Thursday, April 05, 2007

Become a pro at promotion offers a piece on planning a promotional camaign in 7 "easy" steps. I'm always suspicious of claims that marketing functions can be done in easy steps (they're not easy at all!), but this summary isn't bad. I'll add a couple of additional notes, and feel free to do the same.

When determining your budget the best, but probably most rare, way to do so is by determining what you want to accomplish and then developing a budget that will let you reach that goal. Instead, I'm assuming that most of us, unfortunately, have a fixed promotions budget. To stretch those dollars, consider the lifespan of the promotion vehicles you select. For instance, a patron might keep a flyer for a day or so, but she may hold onto a pen for months. If your campaign is intended to raise awareness for an upcoming event, a flyer might do. If, however, your goal is to increase the visibility of your library in general, put your dollars into something with staying power. Since those items will cost more, be sure to carefully target your intended audience to get the most bang for your buck.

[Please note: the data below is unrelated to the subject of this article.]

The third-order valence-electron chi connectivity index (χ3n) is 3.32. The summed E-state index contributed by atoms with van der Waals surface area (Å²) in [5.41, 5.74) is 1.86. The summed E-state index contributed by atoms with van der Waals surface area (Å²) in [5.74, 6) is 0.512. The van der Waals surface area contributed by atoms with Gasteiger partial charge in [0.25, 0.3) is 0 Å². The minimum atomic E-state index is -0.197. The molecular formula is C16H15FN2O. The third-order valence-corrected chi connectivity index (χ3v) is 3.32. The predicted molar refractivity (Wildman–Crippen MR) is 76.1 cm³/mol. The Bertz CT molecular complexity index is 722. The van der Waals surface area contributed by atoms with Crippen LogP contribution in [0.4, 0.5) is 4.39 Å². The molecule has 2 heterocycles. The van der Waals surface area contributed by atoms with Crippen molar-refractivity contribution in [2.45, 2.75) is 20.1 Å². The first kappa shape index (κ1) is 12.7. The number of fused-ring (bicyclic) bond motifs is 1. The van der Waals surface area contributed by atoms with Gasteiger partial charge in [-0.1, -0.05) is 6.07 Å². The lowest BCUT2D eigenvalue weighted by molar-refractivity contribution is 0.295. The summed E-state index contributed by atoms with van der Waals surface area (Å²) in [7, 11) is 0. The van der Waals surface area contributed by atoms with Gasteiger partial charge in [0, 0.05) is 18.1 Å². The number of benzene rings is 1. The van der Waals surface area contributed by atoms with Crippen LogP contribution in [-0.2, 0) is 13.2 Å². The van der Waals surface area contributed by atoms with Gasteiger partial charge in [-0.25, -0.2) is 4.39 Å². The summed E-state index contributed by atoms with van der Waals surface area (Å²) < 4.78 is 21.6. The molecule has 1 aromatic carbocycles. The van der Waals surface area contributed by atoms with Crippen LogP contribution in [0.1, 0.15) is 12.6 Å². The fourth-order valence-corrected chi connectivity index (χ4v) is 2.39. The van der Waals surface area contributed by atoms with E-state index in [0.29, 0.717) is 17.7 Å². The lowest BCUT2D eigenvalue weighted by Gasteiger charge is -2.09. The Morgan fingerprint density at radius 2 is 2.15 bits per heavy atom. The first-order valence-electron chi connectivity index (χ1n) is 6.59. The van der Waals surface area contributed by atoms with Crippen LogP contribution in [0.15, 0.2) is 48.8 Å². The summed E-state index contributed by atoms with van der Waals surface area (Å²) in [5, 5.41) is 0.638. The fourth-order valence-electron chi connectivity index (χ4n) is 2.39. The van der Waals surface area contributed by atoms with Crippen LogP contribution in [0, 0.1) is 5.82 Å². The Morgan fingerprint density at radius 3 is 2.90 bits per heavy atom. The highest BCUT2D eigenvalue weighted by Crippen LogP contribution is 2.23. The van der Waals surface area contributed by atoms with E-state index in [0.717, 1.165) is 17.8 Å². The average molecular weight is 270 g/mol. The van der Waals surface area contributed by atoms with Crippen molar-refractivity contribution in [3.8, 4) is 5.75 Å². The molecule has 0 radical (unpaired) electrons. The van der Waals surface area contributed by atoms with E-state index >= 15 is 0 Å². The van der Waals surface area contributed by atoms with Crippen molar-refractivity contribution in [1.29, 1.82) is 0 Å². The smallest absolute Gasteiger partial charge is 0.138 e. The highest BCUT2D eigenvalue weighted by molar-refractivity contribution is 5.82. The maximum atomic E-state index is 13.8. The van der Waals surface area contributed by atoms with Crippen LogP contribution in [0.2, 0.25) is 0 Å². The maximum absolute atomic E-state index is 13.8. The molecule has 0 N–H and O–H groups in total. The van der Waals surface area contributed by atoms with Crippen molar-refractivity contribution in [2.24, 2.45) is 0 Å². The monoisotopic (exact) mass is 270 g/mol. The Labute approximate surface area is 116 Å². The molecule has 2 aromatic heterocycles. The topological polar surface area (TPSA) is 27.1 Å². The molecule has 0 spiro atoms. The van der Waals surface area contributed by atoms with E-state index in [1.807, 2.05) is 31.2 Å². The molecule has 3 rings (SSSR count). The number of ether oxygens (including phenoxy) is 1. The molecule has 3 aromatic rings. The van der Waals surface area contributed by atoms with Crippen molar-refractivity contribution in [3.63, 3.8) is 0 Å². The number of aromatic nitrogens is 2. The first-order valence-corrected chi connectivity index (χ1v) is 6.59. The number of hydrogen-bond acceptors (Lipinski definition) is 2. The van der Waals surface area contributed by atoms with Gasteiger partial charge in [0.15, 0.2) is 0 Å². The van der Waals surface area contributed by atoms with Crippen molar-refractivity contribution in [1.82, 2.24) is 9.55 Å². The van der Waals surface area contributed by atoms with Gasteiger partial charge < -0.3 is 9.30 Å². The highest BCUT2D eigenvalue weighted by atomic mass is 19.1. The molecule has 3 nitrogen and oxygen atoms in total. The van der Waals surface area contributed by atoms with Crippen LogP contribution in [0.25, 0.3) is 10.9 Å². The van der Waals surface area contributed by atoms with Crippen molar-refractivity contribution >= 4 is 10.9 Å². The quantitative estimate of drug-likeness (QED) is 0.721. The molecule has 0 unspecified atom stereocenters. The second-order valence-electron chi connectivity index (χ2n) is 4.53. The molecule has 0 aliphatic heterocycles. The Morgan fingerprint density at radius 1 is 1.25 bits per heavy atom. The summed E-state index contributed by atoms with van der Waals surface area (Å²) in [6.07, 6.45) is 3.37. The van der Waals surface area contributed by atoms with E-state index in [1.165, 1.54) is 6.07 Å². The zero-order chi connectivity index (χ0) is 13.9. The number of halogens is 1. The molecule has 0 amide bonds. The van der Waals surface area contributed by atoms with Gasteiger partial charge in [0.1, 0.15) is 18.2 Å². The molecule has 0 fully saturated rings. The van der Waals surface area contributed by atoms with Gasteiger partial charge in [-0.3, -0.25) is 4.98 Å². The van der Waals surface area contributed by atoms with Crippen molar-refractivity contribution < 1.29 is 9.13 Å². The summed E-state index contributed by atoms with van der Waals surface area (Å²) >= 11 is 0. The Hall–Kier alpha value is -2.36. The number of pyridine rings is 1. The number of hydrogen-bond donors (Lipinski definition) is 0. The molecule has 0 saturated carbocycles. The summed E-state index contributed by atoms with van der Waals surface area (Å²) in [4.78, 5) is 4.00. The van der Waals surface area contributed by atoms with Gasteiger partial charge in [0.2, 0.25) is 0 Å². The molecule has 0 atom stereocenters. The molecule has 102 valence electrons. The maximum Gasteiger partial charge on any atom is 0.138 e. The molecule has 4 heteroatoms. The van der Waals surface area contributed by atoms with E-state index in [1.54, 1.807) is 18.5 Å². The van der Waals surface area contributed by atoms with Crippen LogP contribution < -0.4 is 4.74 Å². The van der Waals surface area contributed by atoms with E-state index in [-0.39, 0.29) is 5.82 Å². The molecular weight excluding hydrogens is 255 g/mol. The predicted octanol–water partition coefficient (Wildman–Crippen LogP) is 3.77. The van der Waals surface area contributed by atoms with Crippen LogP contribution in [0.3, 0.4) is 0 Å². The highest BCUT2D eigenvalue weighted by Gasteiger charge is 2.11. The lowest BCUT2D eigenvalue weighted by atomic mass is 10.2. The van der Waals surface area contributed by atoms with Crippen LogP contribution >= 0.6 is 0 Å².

I was taught to develop promotions objectives so that they have a verb, a number, and a time frame. Here's a sample goal: To increase behavioral intention to try X database by 5% over 6 months. Also, be sure your target audience understands what action you want them to take.

Finally, I tend to favor using multiple vehicles to reach your audience. It may take more than one exposure in one vehicle to get the message across. Given the state of today's marketplace, those vehicles should also be as interactive as possible so that your audience can talk back and engage in conversation. Try not to think of promotion as a one-way street, but as a dialogue that respects the fact that there is a human being on the other end of the channel.

Good luck!

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